Saturday, August 18, 2007

Mood, Emotion, and Trading

Before I launch into the topic of this post, allow me to note that this is the 1000th post to TraderFeed, a number I could have never envisioned when I first started the blog. To put that into perspective, if someone were to post to a site twice a week every week out of the year, it would take almost 10 years to generate a comparable output. Amazing how much work we can do when it doesn't feel like work!

Today's topic is mood. The psychological research, nicely summarized by William Morris in his chapter "The Mood System" in the book Well-Being: The Foundations of Hedonic Psychology, emphasizes that mood is not the same as emotion. Moods are more transient feeling states: a person who has high well-being can experience bad moods, just as depressed people can enjoy occasional good moods. Moods have a surprisingly strong impact upon our functioning, which makes them relevant for performance disciplines such as trading.

The first impact of mood is on memory. When we are in good moods, we tend to form positive memories and inhibit the formation of bad ones. Bad moods, on the other hand, interfere with the creation of good memories, but do not necessarily facilitate negative ones. This has implications for behavior, since our recall may help guide future decisions. In one study cited by Morris, subjects led to feel good rated the performance of their cars and TV sets more highly than subjects not exposed to mood manipulations. This would conceivably impact their future purchasing decisions. Similarly, a trader in a good mood might put a positive spin on his or her performance, leading to an enhanced willingness to assume risk.

Mood also affects our judgment and perception. When presented with positive and negative information, subjects in a good mood will rate the positive news as more informative. Subjects in a negative mood are more likely to rate positive and negative news as equally informative. It's not difficult to see how this could lead traders in positive moods to bias their information processing about stocks and the positions they hold.

In one of my favorite studies, subjects were asked about their satisfaction with life. When asked on rainy, cloudy days, subjects gave more negative ratings than when asked on sunny days. This effect vanished, however, when the experimenter brought the weather to the explicit attention of the subjects. The implication is that subtle factors can affect both mood and perception, but that becoming aware of biases can help us avoid their impact.

Morris' central point is that mood accomplishes a kind of self-regulation, controlling our behavior across a range of situations. When people have negative moods, they tend to focus inward and withdraw from activity. In positive moods, people become more invested in the world around them and more actively engaged. When we perceive that we can adequately meet the demands of the environment, we experience positive mood; when we lack such a perception, the result is negative mood.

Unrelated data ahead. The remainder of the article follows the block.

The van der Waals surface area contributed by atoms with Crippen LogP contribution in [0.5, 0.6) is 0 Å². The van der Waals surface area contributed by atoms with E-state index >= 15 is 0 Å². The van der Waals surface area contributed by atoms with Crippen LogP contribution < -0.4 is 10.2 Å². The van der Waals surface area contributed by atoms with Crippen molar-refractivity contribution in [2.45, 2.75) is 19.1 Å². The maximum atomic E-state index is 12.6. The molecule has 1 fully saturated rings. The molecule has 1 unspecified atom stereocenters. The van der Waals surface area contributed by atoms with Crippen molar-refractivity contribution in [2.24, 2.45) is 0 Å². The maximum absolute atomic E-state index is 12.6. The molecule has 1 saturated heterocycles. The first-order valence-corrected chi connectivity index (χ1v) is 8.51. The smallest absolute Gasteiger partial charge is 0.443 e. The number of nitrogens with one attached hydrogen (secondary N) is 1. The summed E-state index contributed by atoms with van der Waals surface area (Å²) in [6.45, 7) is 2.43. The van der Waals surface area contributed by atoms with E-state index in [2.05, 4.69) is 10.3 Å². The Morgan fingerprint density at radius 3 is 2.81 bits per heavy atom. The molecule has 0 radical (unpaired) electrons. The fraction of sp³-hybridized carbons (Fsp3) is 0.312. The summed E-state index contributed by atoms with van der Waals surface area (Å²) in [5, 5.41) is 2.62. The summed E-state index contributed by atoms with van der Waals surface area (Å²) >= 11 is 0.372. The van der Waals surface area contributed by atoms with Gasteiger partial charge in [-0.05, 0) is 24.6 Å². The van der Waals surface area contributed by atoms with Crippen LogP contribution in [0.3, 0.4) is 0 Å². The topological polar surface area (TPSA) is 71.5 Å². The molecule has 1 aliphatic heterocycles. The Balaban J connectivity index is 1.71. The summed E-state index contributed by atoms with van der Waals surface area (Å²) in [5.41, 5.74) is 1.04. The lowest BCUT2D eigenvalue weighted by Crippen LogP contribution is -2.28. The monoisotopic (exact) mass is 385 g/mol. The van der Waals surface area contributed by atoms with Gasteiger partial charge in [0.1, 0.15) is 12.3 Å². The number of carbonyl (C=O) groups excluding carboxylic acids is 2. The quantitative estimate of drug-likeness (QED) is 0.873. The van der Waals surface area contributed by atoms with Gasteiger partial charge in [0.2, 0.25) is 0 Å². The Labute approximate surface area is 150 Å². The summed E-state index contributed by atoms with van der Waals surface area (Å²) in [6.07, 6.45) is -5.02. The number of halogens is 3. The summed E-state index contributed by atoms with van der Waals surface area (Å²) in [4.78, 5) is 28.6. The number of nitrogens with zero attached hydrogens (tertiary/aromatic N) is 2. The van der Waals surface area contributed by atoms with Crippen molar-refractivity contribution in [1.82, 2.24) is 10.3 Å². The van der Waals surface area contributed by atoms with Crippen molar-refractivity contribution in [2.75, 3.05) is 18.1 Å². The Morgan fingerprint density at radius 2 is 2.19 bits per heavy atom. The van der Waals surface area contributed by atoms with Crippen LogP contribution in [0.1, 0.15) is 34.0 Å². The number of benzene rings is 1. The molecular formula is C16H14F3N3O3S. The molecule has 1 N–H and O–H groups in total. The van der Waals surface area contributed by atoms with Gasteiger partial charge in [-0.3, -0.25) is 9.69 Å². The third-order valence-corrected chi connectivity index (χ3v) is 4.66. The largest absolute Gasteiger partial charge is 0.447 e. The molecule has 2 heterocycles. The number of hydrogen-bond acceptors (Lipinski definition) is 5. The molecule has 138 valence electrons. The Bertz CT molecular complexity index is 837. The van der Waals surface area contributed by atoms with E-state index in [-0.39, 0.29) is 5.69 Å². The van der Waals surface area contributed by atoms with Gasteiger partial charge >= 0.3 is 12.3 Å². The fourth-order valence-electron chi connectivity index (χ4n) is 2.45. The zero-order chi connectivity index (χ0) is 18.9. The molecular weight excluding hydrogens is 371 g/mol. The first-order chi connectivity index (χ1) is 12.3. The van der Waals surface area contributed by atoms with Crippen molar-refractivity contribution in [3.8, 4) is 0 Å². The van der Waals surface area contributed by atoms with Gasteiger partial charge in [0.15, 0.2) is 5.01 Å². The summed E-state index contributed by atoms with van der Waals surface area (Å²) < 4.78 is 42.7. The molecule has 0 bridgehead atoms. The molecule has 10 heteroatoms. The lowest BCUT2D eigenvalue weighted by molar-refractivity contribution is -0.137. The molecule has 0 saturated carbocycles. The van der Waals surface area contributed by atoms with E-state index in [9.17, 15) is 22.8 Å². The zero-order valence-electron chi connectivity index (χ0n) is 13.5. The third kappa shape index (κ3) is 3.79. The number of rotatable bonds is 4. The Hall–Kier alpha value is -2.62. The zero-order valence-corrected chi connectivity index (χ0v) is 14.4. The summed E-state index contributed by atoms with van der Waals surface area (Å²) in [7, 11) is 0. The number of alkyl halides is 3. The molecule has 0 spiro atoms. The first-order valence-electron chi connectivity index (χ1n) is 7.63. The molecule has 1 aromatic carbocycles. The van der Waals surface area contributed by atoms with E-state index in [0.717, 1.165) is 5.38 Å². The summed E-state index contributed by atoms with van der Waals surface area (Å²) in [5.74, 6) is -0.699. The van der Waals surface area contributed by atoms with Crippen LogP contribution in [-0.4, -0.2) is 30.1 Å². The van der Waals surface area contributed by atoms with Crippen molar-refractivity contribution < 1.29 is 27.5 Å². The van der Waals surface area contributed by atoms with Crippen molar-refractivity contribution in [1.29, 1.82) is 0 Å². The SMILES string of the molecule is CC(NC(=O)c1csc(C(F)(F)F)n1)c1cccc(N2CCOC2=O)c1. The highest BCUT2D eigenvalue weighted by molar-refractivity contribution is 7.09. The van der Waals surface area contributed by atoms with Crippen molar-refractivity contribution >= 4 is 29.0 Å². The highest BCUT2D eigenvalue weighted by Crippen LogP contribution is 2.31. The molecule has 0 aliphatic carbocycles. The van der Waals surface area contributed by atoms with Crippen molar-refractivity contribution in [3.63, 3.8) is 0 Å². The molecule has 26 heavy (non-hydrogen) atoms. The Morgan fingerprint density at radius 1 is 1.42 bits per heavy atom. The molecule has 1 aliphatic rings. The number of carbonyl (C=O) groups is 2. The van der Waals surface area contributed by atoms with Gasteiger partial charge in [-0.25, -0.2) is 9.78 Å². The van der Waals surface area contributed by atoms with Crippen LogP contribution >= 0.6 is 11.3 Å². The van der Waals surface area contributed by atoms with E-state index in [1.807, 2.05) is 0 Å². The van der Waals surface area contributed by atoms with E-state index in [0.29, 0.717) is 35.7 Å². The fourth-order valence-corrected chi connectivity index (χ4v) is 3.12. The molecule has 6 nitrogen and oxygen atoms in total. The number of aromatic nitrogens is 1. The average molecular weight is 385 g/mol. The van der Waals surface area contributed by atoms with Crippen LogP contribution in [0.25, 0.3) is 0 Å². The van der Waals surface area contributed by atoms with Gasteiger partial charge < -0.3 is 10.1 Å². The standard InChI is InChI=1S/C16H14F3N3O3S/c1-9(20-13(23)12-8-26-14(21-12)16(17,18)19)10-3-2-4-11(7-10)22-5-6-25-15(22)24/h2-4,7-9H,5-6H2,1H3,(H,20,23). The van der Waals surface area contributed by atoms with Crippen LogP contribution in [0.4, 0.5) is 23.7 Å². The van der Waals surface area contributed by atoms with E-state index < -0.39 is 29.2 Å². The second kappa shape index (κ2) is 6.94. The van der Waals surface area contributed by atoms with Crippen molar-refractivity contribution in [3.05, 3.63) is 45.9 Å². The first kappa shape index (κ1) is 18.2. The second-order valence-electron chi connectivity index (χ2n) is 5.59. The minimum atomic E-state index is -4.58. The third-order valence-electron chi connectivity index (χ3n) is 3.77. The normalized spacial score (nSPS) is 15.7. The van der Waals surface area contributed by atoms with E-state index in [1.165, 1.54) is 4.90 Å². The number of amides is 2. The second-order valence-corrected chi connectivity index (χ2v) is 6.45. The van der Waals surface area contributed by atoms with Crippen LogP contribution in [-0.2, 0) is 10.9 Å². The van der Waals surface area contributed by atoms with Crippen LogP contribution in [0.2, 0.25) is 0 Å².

"Mood solves a problem for us by providing continuous monitoring of the availability of resources necessary for meeting current demands," Morris emphasizes (p. 181). Mood facilitates action when we perceive that such action will be effectual; it inhibits action when we don't perceive an ability to meet external demands.

In that sense, mood is very different from our more enduring emotional experiences of happiness and satisfaction with life. Mood is a real-time monitoring system for adapting our motivational states to our relationship with our environment. To draw upon an imperfect analogy: emotion is like climate; mood is like temperature.

This has two important implications for traders:

1) Mood Can Have Biasing Effects - Even unnoticed, subtle factors such as the weather can impact perception, judgment, and decision making. This could lead us to be overconfident or underconfident in trading situations. By making efforts to notice our moods and reflect on their sources, we can minimize such bias. In my next post, I will suggest a simple mood checklist that can help traders quickly identify their mood states.

2) Mood Can Provide Information - Moods aren't necessarily something to simply "get over". They are providing us with real time data regarding our ability to meet the challenges of markets. When we experience a bad mood, our minds and bodies are telling us that we're not perceiving that we have the resources needed to make money. Such signals often will occur at points in which market regimes and patterns are changing. This can keep us out of danger, but can also energize us when we see markets fall into line with our research and preparation.

A worthwhile activity for a trading journal is to track P/L (and other trading metrics) as a function of mood during the trading day. I've learned to recognize moods that are pure poison to my own trading and routinely take time away from the screen when those occur. Chief among these is a confused mood. If I feel as though I can't get a handle on what's going on, it's become a great signal for me to stay out of the water until I have a better sense of things. That simple step has saved me considerable money during the recent market turbulence.


Inside the Trader's Brain: Emotion and Decision Making

Overconfidence and Underconfidence: Biases in Processing Emotion in Trading